Last month, representatives from Ball State University had time to kill while visiting Indianapolis. They were in town to scout a new location for an Indianapolis branch of their School of Architecture. Their real estate agent suggested they take a look at the Elevator Hill campus on the near-east side.
As it was on their way back to Muncie, the BSU delegation made a stop at the former site of Angie’s List. I may be biased, but this might have been the side trip that changed everything for east-side Indianapolis.
I am an owner of the Elevator Hill campus. It consists of four square blocks roughly bounded by Ohio Street, I-65/I-70, Washington Street and Highland Avenue. It contains 18 acres and about 28 buildings. It is the former headquarters for Angie’s List.
Obviously, having a high-quality tenant is good for our little real estate project, but I think Ball State might have an impact much broader than that.
President Geoffrey Mearns and his team have a big vision for Ball State in Indianapolis. Their plans are still under development; but if their initial experience is successful, they are considering adding faculty and students from several schools.
The university wants to put a heavy emphasis on community involvement and project-based, experiential learning. For a university with excellent programs in architecture, business and education, the opportunities to engage and shape the east side are enormous.
Elevator Hill sits adjacent to I-65/I-70, one of the biggest urban design challenges in the state. School 14, two blocks east, contends valiantly with the largest transient student population in IPS. Startups dot the whole east side, drawn by low rent and an urban vibe.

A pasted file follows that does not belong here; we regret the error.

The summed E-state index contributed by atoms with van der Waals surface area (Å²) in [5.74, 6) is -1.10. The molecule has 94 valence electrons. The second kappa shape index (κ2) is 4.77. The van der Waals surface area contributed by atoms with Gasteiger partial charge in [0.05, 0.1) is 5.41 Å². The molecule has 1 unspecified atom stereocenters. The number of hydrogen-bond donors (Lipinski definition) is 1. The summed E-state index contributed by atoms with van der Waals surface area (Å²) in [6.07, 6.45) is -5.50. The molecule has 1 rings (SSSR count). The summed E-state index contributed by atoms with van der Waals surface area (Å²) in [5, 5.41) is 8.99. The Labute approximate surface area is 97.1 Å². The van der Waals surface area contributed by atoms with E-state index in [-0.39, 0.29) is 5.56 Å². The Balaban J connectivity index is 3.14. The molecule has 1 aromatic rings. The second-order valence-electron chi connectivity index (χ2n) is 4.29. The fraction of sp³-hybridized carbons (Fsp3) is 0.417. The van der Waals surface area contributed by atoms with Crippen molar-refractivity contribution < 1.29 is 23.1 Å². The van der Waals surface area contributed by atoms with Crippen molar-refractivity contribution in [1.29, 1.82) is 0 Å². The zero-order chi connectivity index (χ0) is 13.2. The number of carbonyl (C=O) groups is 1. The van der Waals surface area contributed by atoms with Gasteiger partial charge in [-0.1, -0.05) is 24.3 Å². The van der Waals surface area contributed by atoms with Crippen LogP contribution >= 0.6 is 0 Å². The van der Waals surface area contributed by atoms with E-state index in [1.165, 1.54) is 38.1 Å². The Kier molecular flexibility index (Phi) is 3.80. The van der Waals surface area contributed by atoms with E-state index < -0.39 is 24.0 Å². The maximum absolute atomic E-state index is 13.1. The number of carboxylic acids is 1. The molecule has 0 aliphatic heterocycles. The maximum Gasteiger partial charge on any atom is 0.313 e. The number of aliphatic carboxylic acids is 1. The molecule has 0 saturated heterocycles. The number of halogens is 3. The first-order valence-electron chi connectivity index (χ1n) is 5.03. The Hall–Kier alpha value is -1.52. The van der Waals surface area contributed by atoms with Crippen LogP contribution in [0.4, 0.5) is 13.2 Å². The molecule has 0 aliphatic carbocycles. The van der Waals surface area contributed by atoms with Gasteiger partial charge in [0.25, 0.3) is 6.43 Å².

I have written before that the east side is growing a unique identity. For most of my 30 years in this city, the perception was that east-side neighborhoods had an “other side of the tracks” feel. Literal tracks and the interstate that separate the east side from downtown always have been a barrier to the eastward development from downtown.
In the last five or 10 years, however, a new dynamic has begun. A unique culture has developed extending from upper Massachusetts Avenue south to Fountain Square. A potent combination of affordable housing stock, cheap rent and quirky space have attracted a diverse, but somewhat contemporaneous, group of restaurants, businesses and new residents.
These have meshed well with what was already there. There is a growing consistency to the inconsistency. I love, for example, that Ball State will be one block from a laundromat that rents rooms for $10 a night. No booze, no women, hot plate included.
The east side has not had a university presence since 1927, when Butler moved to the old Riverside Park on what was then the north side. I grew up in a university town. There is a kind of energy that radiates from them. They always attract good food, good bars and young companies.
A really great college town requires some local color, some local funk, if you will. The east side has this in abundance. Ball State University, welcome to the east side. I expect great things.•